Table 6 Citric acid crosslinking of different wood pulps Furnisha Bulk (cm³/g) 100% Husumb (predried) 1.8 100% Husumb (never dried) 1.6 100% SSWKc (never dried) 1.8 100% Secondary fibersd 1.8 25% Treated Husum (predried)e 2.3k 25% Treated Husum (never dried)f 2.6k 25% Treated SSWKg , l 2.4 25% Treated secondary fibersh 2.3k 25% Treated CTMPi , m 2.8k 25% CTMP (never dried) 2.2 100% NSWK (never dried)j 1.6 a) Made into pressed 65 g/m² British handsheets b) Scandinavian bleached spruce kraft pulp (untreated) c) Southern pine bleached kraft pulp (untreated) d) Long fiber fraction of Ponderosa secondary fibers (untreated) e) 75% untreated predried Husum f) 75% untreated never dried Husum g) 75% untreated SSWK h) 75% untreated secondary fibers i) 75% NSWK j) Never dried Northern softwood bleached kraft pulp (untreated) k) Some nits present l) Dried and cured with superheated steam at 180°C for 30 seconds m) Starting CTMP was never dried

Claims (33)

  1. Individualized crosslinked wood pulp cellulosic fibers having intra-fiber chemical bonds characterised in that the intra-fiber crosslink bonds derive from a polycarboxylic acid, and the degree of crosslinking is at least that sufficient to induce in said individualized fibers at least one of the following, namely twisting, curling and resilient bulking tendency.
  2. Individualized wood pulp cellulosic fibers as claimed in claim 1 crosslinked by from 1 mole % to 25 mole %, calculated on a cellulosic anhydroglucose molar basis, of a polycarboxylic acid crosslinking agent.
  3. Individualized crosslinked wood pulp cellulosic fibers as claimed in claim 1 or claim 2 in which the polycarboxylic acid crosslinking agent is selected from citric acid and butanetetracarboxylic acid.
  4. A resilient fibrous bulking pulp comprising individualized crosslinked wood pulp cellulosic fibers as claimed in any one of claims 1 to 3.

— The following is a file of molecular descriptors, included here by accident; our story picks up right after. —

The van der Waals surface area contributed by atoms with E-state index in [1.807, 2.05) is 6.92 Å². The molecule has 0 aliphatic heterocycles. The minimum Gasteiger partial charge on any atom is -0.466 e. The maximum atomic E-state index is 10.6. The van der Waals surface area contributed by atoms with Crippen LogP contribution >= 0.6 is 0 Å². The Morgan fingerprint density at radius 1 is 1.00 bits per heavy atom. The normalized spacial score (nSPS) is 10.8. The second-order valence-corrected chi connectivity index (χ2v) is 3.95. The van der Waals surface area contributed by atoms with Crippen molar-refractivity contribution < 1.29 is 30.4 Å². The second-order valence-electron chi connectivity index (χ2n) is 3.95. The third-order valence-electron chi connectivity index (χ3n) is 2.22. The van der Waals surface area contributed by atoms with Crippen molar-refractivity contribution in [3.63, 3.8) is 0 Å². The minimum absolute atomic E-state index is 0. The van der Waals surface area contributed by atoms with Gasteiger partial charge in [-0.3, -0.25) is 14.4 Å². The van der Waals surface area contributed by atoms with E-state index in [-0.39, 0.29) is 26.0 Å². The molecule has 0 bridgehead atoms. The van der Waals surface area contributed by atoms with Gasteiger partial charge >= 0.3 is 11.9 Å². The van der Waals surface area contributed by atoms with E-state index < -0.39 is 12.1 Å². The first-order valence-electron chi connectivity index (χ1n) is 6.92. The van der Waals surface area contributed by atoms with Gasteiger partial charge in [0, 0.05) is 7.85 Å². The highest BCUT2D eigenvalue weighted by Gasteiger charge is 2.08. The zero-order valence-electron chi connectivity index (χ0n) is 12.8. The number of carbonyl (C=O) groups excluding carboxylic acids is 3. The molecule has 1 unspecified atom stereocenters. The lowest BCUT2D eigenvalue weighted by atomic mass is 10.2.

5. A method for preparing resilient bulking fibers by:
    (a) contacting wood pulp cellulosic fibers with a crosslinking agent;
    (b) individualizing the cellulosic fibers; and
    (c) curing the individualized cellulosic fibers to form intra-fiber cross-link bonds derived from said crosslinking agent between cellulose molecules within individual fibers of the cellulosic fibers,
    characterised in that a polycarboxylic acid is employed as the crosslinking agent.
  6. A method as claimed in claim 5 wherein step (a) comprises mixing wood pulp cellulosic fibers with an aqueous solution of polycarboxylic acid.
  7. A method as claimed in claim 6 wherein step (b) comprises dewatering and drying the fibers.
  8. A method as claimed in claim 7 wherein the dewatering comprises pressing the cellulosic fibers through a screw press.
  9. A method as claimed in claim 7 or claim 8 wherein the fibers are dewatered to a consistency of at least 30%.
  10. A method as claimed in any one of claims 7 to 9 wherein the drying comprises fluff drying.
  11. A method as claimed in claims 10 wherein the fluff drying is effected with hot gases.
  12. A method as claimed in any one of claims 7 to 11 wherein the drying is effected with superheated steam.
  13. A method as claimed in any one of claims 7 to 12 wherein the drying is effected in a reducing atmosphere.
  14. A method as claimed in any one of claims 7 to 9 wherein the drying step comprises azeotropically drying the fibers in a solvent.
  15. A method as claimed in any one of claims 7 to 14 wherein the drying step is performed at a temperature lower than that used for curing in step (c).
  16. The method of any one of claims 5 to 15 wherein the curing is effected in a reducing atmosphere.
  17. The method of any one of claims 6 to 16 wherein said aqueous solution is 3-10% aqueous solution of a polycarboxylic acid.
  18. The method of any one of claims 6 to 17 wherein the aqueous solution includes a caustic agent.
  19. The method of any one of claims 6 to 17 wherein said aqueous solution comprises citric acid and a coreactant/accelerator.
  20. The method of claim 19 wherein said coreactant/accelerator is selected from phosphates, phosphites, hypophosphites, pyrophosphates and metaphosphates.
  21. The method of claim 20 wherein the coreactant/accelerator is monosodium phosphate.
  22. The method of any one of claims 5 to 21 wherein said polycarboxylic acid is selected from citric acid and butanetetracarboxylic acid.
  23. The method of any one of claims 5 to 22 wherein the curing step comprises heating the fibers at a temperature in the range of from 150 to 180°C for a time period in the range of from 0.5 to 10 minutes.